Prop 30 would prevent further cuts to K-12 public schools and higher education funding through an increase of around $6 billion per year for 7 years to the state’s general fund budget. Prop 38 would increase funding to K-12 schools, early education and school bond debt payments by $10-11 billion per year for 12 years. Prop 38’s increase in funding would greatly mitigate the result of state education budget cuts of over $20 billion statewide and the laying off of over 40,000 educators over the last three years alone.
For a comparison of both propositions go to http://www.edsource.org/
Image Photoshopped slightly, courtesy of the Gavin Newsom for
Governor Lt. Governor campaign
But I’ll tell you, the People of the State of California are not going to follow them.
Hey Molly, if you’re so great, why don’t you just give all your inherited money to the California Teachers Association no strings attached?
You know, instead of driving over the cliff with Prop 30 stashed in the trunk?
*In a Porsche paid for by Daddy, of course.
Right here, and below:
Check out this recent bit from Will Reisman over at the San Francisco Examiner.
Simply, Prop B of November 2012 is a way to give money to a mismanaged department without any requirement of reform, and without any promise of reform.
Let’s put this household down as a tentative NO on PROP B.
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Leave us begin:
“Mark Buell, president of the Recreation and Park Commission, said opposition to the bond is based on personal slights, and not on the content of the measure.”
UH, NO. IT’S BASED ON THE CONTENT.
“The fact of the matter is that there are people who didn’t get what they wanted from the department and they’re coalescing around this measure,” said Buell.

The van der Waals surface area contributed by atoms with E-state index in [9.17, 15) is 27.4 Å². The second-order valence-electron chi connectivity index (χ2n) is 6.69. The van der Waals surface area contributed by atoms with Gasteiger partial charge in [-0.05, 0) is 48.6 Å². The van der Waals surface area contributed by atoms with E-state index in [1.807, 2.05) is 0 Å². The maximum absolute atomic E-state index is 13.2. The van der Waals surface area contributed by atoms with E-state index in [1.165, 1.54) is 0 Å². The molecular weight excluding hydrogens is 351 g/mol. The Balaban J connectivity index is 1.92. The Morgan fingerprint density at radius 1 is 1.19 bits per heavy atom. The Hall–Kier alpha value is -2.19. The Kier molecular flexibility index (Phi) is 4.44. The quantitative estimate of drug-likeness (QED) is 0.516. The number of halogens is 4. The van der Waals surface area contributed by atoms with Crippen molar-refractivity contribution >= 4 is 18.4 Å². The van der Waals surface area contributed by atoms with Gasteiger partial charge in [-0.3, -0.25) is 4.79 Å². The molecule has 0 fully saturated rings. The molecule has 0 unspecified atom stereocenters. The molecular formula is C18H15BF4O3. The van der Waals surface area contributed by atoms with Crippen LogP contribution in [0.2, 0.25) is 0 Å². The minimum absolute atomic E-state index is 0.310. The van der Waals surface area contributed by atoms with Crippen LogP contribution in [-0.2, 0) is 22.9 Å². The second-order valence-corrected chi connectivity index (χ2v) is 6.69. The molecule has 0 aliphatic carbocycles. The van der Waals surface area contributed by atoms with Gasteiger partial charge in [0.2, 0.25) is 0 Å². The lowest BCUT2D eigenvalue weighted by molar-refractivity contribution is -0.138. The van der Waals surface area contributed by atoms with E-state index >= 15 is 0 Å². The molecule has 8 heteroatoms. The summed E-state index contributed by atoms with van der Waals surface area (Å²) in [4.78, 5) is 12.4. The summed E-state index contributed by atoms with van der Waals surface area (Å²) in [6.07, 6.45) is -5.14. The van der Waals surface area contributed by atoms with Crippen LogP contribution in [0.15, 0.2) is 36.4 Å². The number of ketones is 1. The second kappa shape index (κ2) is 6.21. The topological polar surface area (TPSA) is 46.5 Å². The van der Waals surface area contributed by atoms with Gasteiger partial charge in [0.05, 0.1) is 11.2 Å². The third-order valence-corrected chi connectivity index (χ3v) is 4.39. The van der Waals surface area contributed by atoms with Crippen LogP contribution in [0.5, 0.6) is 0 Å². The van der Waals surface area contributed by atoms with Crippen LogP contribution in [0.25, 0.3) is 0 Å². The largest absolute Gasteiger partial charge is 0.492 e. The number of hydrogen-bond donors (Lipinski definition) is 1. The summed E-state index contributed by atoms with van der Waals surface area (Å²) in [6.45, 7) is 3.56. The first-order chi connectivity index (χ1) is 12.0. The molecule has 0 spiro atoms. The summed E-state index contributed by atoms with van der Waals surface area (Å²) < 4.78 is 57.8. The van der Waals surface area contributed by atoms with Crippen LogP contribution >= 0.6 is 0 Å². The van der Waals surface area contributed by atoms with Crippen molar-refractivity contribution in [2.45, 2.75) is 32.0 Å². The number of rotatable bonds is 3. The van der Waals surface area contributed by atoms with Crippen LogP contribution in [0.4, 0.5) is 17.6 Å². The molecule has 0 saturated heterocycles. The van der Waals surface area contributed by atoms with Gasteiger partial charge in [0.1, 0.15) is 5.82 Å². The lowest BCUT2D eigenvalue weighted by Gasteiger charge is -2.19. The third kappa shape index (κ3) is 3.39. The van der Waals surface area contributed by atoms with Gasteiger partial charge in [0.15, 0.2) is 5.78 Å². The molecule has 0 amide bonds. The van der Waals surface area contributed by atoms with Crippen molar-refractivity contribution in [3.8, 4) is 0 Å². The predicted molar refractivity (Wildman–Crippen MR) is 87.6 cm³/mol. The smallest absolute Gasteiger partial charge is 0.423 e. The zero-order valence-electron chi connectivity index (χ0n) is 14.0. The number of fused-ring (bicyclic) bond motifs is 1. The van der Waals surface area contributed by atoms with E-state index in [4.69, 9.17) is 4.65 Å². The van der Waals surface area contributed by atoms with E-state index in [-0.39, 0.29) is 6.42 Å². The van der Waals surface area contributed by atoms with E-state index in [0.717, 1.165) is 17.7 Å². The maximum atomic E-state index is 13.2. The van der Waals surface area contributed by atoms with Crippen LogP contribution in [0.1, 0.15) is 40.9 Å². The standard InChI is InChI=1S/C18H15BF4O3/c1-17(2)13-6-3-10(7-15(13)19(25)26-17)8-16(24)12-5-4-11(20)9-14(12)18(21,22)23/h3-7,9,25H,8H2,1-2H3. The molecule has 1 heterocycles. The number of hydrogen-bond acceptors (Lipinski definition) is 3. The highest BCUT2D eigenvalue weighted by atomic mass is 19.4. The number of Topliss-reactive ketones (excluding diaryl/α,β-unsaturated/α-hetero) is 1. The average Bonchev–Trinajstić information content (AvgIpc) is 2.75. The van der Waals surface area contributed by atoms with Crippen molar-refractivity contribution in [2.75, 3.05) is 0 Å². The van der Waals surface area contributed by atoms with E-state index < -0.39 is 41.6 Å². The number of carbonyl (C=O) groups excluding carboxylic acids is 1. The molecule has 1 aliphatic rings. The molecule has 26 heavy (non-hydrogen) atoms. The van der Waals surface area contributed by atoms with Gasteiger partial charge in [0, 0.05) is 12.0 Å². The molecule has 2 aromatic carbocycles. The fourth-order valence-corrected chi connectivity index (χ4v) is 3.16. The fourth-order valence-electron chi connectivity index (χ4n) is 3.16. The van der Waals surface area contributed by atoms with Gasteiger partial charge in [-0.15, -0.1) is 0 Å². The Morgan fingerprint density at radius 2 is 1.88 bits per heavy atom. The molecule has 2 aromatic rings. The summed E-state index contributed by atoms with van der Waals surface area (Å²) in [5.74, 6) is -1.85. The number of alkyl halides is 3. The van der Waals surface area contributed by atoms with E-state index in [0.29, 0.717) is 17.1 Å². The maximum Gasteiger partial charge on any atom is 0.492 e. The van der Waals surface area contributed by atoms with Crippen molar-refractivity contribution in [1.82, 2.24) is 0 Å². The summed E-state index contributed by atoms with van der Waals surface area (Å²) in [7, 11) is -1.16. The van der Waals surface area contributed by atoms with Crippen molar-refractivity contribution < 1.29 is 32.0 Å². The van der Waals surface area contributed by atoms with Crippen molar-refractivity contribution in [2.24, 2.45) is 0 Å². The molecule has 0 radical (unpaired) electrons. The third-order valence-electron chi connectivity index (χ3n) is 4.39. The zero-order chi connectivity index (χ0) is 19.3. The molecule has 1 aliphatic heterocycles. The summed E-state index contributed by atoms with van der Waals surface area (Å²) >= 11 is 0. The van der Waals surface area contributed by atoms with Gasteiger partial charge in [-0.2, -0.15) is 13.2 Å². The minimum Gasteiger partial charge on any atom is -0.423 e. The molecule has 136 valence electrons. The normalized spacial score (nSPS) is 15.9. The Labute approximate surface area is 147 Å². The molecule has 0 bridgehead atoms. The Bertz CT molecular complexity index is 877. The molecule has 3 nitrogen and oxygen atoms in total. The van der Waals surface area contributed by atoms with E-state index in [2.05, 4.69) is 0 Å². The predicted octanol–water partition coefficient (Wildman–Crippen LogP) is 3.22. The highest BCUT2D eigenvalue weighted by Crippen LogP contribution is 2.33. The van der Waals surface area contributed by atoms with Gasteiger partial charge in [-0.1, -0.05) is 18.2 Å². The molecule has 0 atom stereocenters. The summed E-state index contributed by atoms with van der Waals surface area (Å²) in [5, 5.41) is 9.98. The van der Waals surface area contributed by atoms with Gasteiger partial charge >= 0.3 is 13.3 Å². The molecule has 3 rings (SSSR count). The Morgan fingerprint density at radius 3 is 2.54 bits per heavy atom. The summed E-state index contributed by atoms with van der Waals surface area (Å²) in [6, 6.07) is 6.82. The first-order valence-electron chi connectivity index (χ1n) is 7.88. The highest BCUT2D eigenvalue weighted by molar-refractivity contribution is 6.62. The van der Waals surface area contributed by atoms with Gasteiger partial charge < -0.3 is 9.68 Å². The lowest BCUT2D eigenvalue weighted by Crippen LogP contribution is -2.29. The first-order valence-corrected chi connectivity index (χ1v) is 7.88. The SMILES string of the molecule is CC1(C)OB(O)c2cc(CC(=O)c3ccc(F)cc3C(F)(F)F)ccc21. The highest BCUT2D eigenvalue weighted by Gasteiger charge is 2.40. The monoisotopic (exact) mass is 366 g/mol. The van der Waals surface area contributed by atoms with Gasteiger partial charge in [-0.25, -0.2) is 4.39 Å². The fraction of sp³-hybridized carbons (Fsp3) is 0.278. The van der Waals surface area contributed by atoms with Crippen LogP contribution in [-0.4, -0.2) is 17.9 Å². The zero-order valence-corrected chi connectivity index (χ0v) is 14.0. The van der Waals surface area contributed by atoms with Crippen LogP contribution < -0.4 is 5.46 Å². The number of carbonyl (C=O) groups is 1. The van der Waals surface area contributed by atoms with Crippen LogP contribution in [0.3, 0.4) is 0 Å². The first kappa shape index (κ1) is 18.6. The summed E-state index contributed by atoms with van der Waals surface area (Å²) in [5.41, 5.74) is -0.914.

UH, I THINK THERE ARE A LOT OF PEOPLE WHO DON’T LIKE THE WAY RPD HAS BEEN HEADING LATELY.
He said that due to The City’s capital priorities and the upcoming election schedule, another parks bond measure wouldn’t be realistic until 2020.
PERHAPS THE ABOVE STATEMENT ISN’T AS EXTORTIONATE AS “DO EXACTLY WHAT I WANT OR EVERYBODY DIES!!!” BUT THE ABOVE STATEMENT IS A LITTLE EXTORTIONATE, DON”T YOU THINK?
Peskin said the parks bond was originally scheduled for 2014, and could easily be placed on a ballot before 2020.
Supervisor Scott Wiener said any criticism against the bond measure would be short-sighted, particularly given the immense needs of the department.
NOPE. WE SHOULD STARVE OUT THIS DEPARTMENT WHILE WE’RE WAITING FOR A NEW DEPARTMENT.
“I think the opposition to this is incredibly cynical and irresponsible, because they are taking the position that, ‘We don’t like Phil Ginsburg, we don’t like some of these operational decisions,” Wiener said.
OH NO, IT’S LOVE THE SINNER, HATE THE SIN. I DON’T THINK ANYBODY HATES PHIL GINSBURG. IT’S JUST THAT PEOPLE DON’T LIKE MOST OF WHAT HE DOES. VOTING FOR PROP B WILL ONLY ENCOURAGE HIM. IN FACT, PROP B _IS_ PHIL GINSBURG, MORE OR LESS.
“‘So therefore kids should continue to play on broken-down playgrounds, people should continue to sit in puddles even when it is dry out because the irrigation systems in these parks are broken, we should continue to have substandard pools.’”
YES! YES YES YES. AND IT’LL BE PHIL GINSBURG’S FAULT.